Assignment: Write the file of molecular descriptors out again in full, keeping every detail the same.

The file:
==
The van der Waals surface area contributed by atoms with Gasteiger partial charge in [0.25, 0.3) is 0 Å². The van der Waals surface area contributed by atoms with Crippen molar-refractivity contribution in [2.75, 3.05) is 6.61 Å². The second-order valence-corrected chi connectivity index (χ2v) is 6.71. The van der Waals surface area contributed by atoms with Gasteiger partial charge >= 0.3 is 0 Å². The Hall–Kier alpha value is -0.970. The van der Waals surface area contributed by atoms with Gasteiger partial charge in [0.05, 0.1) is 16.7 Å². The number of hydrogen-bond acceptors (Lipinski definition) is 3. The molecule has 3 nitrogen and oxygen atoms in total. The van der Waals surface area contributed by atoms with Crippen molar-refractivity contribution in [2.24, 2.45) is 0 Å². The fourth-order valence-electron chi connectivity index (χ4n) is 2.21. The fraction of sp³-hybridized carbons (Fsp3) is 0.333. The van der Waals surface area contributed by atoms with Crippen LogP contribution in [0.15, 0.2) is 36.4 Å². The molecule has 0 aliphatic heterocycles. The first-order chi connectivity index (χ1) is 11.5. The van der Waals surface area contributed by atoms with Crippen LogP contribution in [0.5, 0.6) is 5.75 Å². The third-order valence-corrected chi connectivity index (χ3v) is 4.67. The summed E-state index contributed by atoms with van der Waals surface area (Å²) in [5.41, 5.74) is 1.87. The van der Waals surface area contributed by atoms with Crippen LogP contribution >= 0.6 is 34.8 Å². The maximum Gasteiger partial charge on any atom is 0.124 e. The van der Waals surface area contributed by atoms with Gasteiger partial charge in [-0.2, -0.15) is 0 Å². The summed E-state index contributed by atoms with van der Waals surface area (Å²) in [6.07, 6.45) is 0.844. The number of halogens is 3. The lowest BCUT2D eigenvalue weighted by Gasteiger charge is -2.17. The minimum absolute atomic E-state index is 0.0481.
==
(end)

The van der Waals surface area contributed by atoms with Gasteiger partial charge in [0.25, 0.3) is 0 Å². The van der Waals surface area contributed by atoms with Crippen molar-refractivity contribution in [2.75, 3.05) is 6.61 Å². The second-order valence-corrected chi connectivity index (χ2v) is 6.71. The van der Waals surface area contributed by atoms with Gasteiger partial charge >= 0.3 is 0 Å². The Hall–Kier alpha value is -0.970. The van der Waals surface area contributed by atoms with Gasteiger partial charge in [0.05, 0.1) is 16.7 Å². The number of hydrogen-bond acceptors (Lipinski definition) is 3. The molecule has 3 nitrogen and oxygen atoms in total. The van der Waals surface area contributed by atoms with Crippen molar-refractivity contribution in [2.24, 2.45) is 0 Å². The fourth-order valence-electron chi connectivity index (χ4n) is 2.21. The fraction of sp³-hybridized carbons (Fsp3) is 0.333. The van der Waals surface area contributed by atoms with Crippen LogP contribution in [0.15, 0.2) is 36.4 Å². The molecule has 0 aliphatic heterocycles. The first-order chi connectivity index (χ1) is 11.5. The van der Waals surface area contributed by atoms with Crippen LogP contribution in [0.5, 0.6) is 5.75 Å². The third-order valence-corrected chi connectivity index (χ3v) is 4.67. The summed E-state index contributed by atoms with van der Waals surface area (Å²) in [5.41, 5.74) is 1.87. The van der Waals surface area contributed by atoms with Crippen LogP contribution >= 0.6 is 34.8 Å². The maximum Gasteiger partial charge on any atom is 0.124 e. The van der Waals surface area contributed by atoms with Gasteiger partial charge in [-0.2, -0.15) is 0 Å². The summed E-state index contributed by atoms with van der Waals surface area (Å²) in [6.07, 6.45) is 0.844. The number of halogens is 3. The lowest BCUT2D eigenvalue weighted by Gasteiger charge is -2.17. The minimum absolute atomic E-state index is 0.0481.